Theme: Epidemiology & Public Health Research Year: 2017
Background: Modelling suggests that achieving WHO elimination targets for hepatitis C virus (HCV) is possible by scaling up use of direct-acting antiviral (DAA) therapy. However, poor linkage to health services and retention in care presents a major barrier, in particular among people who inject drugs (PWID). We identify additional health system interventions required to achieve HCV elimination targets in Australia, a setting where all people living with HCV have access to DAA therapy.
Methods: We used a dynamic HCV transmission and liver-disease progression mathematical model, capturing testing, treatment and other features of the care cascade. Interventions tested were: availability of point-of-care RNA testing; increased testing of PWID; using biomarkers in place of liver stiffness measurement; and scaling up primary care treatment delivery.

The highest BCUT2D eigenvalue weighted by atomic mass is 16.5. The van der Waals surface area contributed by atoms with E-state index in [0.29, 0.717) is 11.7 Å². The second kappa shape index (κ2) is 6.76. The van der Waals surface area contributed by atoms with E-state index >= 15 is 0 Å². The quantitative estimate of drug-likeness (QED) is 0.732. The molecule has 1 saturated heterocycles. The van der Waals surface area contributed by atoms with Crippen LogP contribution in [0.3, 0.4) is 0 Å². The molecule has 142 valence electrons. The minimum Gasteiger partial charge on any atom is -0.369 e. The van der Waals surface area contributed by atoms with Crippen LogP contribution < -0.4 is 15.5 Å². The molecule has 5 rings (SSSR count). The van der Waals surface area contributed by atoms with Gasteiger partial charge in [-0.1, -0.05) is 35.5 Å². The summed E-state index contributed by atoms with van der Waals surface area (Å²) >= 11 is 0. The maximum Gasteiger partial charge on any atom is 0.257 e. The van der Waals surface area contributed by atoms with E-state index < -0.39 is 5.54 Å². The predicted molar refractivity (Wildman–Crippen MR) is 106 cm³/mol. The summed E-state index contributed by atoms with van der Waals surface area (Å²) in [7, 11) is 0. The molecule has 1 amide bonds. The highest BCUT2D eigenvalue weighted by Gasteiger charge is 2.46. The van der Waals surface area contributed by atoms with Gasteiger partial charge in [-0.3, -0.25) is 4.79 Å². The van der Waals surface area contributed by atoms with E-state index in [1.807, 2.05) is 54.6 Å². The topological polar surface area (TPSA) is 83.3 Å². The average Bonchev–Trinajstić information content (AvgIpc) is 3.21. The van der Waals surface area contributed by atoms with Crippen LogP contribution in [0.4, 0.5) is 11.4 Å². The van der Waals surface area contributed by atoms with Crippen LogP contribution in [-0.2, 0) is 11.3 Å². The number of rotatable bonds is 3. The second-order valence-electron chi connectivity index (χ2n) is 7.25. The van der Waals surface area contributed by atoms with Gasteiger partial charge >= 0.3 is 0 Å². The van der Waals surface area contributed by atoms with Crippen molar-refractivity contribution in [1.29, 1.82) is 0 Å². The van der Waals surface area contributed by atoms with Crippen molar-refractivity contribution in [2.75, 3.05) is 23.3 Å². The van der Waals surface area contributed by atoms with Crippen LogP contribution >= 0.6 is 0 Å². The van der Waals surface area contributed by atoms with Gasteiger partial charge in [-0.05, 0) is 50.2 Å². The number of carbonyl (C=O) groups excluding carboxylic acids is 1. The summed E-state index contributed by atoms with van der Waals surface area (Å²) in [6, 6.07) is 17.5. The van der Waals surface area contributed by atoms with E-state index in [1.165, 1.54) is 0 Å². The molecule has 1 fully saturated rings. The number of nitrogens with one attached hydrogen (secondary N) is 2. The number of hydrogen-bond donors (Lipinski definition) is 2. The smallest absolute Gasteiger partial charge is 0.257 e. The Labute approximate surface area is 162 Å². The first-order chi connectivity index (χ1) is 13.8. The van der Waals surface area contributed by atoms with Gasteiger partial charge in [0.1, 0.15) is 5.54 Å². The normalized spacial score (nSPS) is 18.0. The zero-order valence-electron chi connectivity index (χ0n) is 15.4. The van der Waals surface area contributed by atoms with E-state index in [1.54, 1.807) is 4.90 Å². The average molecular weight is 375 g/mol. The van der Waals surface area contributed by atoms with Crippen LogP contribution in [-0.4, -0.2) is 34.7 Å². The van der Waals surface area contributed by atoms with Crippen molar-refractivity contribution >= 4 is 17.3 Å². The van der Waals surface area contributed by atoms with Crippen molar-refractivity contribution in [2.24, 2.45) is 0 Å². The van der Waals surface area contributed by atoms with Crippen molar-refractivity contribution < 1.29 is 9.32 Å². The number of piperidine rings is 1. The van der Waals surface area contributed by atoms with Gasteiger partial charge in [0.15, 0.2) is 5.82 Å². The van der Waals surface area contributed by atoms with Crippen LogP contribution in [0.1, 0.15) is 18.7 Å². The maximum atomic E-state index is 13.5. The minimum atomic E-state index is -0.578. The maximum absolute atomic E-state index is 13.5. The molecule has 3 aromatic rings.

Results: Without additional health system interventions the projected increase in treatment uptake substantially reduced the number of people living with HCV by 2030. However, most remaining infections were undiagnosed and chiefly among PWID. Scaling up primary care treatment delivery and using biomarkers in place of liver stiffness measurement produced only modest impacts on transmission but were estimated to save AU$32 million by 2030, with no decrease in health outcomes. Adding point-of-care RNA testing increased the healthcare cost savings to AU$62 million but critically, additional screening of PWID was required to achieve HCV elimination targets.
Conclusion: Even with unlimited and unrestricted access to HCV DAA treatment, interventions to improve the HCV cascade of care and target PWID will be required to achieve elimination targets.Download abstract Download presentation Watch video